New Zealand

New Zealand, with the largest Polynesian population of any nation in the world, is also an island country with a culture firmly attuned to its Pacific past. And, perhaps above all New Zealand is a nation where everyone is tied to the land by a deep respect for how generous nature has been to them. New Zealanders know their land is among the most beautiful and varied the world can offer and they're waiting to share it with all who journey to see it.

Rotorua, The Northern Island

A thousand years ago Polynesians first arrived in a land they named Aotearoa, "the land of the long white cloud." It was a place unlike any they had ever seen, vast in comparison to the other islands they'd settled, with towering snow-capped mountain ranges, raging icy rivers, rolling hills, long stretches of sandy coastline and thousands of miles of forests in which grew trees taller than any they had known before. These Polynesian immigrants, the Maoris, were the first people awed by New Zealand's powerful beauty, but they were by no means the last - today the natural wonders of New Zealand continue to delight and astonish all those who arrive on the country's shores.

New Zealand is a land of startling contrast. Hear a wild, rousing war chant performed by modern-day Maoris. Bask in a thermal pool heated by a nearby volcano. Shoot the rapids in racing mountain rivers. When they began arriving just under two centuries ago, European immigrants - marveling at the splendor they found - labeled New Zealand "God's Own" country.

AUCKLAND, ROTORUA AND THE NORTHERN ISLAND

Rotorua Geyser

More temperate and tropical than its neighbor to the south, New Zealand’s North Island is home to the majority of the nation’s Maoris, the country’s largest city, a temperamental volcanic region, stunning waterfalls, pristine lakes and miles of beaches.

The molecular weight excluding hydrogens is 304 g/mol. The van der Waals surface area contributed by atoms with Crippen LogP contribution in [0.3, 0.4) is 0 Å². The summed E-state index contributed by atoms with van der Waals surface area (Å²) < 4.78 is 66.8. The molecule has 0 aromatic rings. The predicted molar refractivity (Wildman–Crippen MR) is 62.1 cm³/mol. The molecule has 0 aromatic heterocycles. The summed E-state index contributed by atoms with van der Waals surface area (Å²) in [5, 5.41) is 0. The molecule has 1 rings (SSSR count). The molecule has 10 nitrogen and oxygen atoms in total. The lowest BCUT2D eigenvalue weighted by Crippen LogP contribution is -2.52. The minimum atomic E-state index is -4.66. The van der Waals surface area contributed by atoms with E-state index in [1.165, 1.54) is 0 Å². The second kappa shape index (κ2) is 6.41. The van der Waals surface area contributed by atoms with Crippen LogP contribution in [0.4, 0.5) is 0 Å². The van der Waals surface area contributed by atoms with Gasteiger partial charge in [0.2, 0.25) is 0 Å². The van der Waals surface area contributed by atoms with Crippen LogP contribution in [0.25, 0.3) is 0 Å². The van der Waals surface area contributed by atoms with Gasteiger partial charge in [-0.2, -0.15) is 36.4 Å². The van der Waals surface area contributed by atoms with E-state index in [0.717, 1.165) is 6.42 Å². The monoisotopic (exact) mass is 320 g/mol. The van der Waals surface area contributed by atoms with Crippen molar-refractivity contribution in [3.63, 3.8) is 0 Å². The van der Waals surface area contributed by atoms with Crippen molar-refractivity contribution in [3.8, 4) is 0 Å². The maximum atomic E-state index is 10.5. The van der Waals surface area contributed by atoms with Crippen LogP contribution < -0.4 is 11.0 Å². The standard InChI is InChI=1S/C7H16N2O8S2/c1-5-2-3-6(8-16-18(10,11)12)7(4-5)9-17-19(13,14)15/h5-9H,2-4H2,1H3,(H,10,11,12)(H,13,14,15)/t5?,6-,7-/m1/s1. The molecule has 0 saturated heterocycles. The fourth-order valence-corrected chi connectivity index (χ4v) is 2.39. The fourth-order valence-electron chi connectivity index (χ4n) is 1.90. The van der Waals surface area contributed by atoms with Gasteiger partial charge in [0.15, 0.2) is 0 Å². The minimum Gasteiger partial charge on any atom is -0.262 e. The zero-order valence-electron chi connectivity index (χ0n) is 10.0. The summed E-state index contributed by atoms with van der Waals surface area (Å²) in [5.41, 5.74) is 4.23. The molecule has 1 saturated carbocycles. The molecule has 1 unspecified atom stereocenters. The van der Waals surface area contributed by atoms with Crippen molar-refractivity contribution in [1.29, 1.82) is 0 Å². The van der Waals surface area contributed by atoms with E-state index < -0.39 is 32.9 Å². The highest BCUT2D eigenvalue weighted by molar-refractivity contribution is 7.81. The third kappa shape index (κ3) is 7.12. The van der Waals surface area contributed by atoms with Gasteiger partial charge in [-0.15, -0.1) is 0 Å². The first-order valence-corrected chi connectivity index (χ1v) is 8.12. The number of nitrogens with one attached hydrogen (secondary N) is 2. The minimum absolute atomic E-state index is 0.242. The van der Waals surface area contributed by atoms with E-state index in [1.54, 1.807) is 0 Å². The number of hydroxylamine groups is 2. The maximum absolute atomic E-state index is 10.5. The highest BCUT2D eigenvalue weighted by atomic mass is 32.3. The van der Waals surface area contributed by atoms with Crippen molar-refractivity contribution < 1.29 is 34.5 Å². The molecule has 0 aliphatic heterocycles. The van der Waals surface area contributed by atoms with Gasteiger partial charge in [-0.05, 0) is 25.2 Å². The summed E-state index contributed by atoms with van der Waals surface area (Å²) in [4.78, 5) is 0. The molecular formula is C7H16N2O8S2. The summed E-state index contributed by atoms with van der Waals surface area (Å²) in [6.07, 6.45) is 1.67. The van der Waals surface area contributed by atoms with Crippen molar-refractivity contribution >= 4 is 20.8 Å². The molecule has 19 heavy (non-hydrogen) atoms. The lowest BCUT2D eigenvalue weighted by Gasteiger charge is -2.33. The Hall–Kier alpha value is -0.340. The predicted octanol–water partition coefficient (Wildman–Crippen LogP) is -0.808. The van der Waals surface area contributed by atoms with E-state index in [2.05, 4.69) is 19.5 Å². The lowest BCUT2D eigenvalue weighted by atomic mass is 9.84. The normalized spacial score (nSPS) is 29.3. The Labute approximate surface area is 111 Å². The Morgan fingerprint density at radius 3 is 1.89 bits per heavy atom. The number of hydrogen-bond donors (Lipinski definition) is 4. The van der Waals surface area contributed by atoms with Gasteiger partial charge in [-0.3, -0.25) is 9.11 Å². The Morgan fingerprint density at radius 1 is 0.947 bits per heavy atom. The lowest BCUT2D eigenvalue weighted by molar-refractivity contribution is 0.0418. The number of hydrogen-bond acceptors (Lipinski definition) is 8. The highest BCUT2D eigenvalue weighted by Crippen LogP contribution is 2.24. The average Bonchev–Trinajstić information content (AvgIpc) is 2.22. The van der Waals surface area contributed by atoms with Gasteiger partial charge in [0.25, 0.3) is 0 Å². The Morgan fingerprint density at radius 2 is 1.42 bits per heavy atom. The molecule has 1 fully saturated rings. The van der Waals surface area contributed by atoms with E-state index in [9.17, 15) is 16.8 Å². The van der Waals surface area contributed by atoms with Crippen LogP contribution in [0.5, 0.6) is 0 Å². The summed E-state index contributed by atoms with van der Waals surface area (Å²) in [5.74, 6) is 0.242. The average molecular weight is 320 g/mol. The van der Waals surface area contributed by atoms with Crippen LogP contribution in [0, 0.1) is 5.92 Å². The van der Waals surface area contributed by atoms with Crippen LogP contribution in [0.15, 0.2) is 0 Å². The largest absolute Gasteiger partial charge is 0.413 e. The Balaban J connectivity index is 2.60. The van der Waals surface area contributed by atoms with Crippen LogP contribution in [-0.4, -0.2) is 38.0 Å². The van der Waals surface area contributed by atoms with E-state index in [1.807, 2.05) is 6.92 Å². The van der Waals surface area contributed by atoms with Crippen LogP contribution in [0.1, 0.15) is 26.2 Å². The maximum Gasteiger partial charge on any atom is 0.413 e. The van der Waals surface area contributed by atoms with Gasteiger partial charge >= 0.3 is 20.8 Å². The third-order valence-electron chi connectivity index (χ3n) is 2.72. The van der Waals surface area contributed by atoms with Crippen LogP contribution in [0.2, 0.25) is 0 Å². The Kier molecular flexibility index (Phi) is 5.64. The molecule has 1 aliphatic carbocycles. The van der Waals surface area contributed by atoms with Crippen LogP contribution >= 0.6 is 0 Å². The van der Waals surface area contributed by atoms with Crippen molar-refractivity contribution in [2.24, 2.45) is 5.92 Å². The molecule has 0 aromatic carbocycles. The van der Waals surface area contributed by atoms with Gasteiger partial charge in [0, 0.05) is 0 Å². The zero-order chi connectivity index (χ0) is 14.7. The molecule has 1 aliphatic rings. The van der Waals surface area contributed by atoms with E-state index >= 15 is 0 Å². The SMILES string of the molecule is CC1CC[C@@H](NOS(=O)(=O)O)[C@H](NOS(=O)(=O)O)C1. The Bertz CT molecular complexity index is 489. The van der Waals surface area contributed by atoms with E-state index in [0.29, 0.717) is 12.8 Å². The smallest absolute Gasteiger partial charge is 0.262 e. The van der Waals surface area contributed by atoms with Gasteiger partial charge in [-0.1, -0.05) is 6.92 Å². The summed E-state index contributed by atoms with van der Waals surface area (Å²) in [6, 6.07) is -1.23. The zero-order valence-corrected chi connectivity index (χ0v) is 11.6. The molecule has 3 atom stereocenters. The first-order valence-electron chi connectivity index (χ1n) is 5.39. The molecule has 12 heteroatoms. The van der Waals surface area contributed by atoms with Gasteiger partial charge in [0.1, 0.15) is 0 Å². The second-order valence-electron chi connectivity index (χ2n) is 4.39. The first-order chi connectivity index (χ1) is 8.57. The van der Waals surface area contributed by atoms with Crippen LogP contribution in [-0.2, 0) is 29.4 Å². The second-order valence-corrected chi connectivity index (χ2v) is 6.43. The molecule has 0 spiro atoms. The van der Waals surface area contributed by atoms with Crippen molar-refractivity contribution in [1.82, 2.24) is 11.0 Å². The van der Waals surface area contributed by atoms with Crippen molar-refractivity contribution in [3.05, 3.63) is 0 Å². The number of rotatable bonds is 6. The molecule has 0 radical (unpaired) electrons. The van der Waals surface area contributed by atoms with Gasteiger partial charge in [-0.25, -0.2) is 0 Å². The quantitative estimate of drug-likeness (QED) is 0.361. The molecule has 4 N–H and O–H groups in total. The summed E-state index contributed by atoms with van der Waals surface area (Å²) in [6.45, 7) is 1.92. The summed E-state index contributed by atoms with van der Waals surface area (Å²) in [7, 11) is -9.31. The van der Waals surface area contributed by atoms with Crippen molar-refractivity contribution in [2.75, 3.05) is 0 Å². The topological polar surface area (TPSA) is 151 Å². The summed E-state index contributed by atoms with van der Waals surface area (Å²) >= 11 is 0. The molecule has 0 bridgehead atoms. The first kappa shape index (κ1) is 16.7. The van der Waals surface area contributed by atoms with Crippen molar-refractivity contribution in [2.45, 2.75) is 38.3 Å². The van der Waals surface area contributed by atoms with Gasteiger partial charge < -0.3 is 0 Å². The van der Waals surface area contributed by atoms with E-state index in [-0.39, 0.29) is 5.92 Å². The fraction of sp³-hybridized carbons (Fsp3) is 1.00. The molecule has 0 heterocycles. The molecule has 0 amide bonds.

Auckland is blessed with two harbors, 102 beaches within an hour’s drive, 23 offshore islands and a lovely climate, boutique hotels and great restaurants.  On the way to Rotorua discover Waitomo’s caves and see the “glow-worm grotto”, where millions of tiny worms create a galaxy of light in subterranean caverns. Drive through densely forested hills and arrive in Rotorua, the heartland of New Zealand’s Maoris, set in one of the world’s most active thermal areas.

While in Rotorua visit a Maori Thermal Reserve to see bubbling mud pools and spouting geysers; the Maori Arts Institute and the Agrodome, where you can see sheepdogs perform.

THE SOUTH ISLAND

The South Island is home to as many marvels as the North, including spectacular mountain ranges, racing rivers and Milford Sound, which Rudyard Kipling called “the eighth wonder of the world”.

Christchurch is known as “The Garden City”. It is New Zealand’s second largest city. In February 2011 Christchurch suffered two devastating earthquakes that destroyed most of the city’s Central Business District and many of the beautiful heritage buildings. Today Christchurch is busy rebuilding and showing a creative spirit that is getting the attention of the world.

There are interesting excursions such as the Tranzalpine Train to the Southern Alps and a visit to Kaikoura, a fishing town about 2 hours north of Christchurch where whales can be watched year around.

Queenstown, is a town born of a gold rush in the 1860s where visitors can fly to the top of a 10,000-foot mountain and ski down a pristine snow field. Plunge off a bridge and plummet earthward until - boing! - they're snapped back by "bungee cords" around their ankles.

The Rees Hotel

Cast a line into salmon-filled river waters at the base of a mountain range. Take a boat over dark, still waters in a breathtaking fjord. Whip through narrow gorges and shallow rivers in an exhilarating jet-boat ride. Hike along foot trails past cascading waterfalls and fields of wildflowers and visit world-famous Milford Sound, which houses one of the planet’s most spectacular fjords.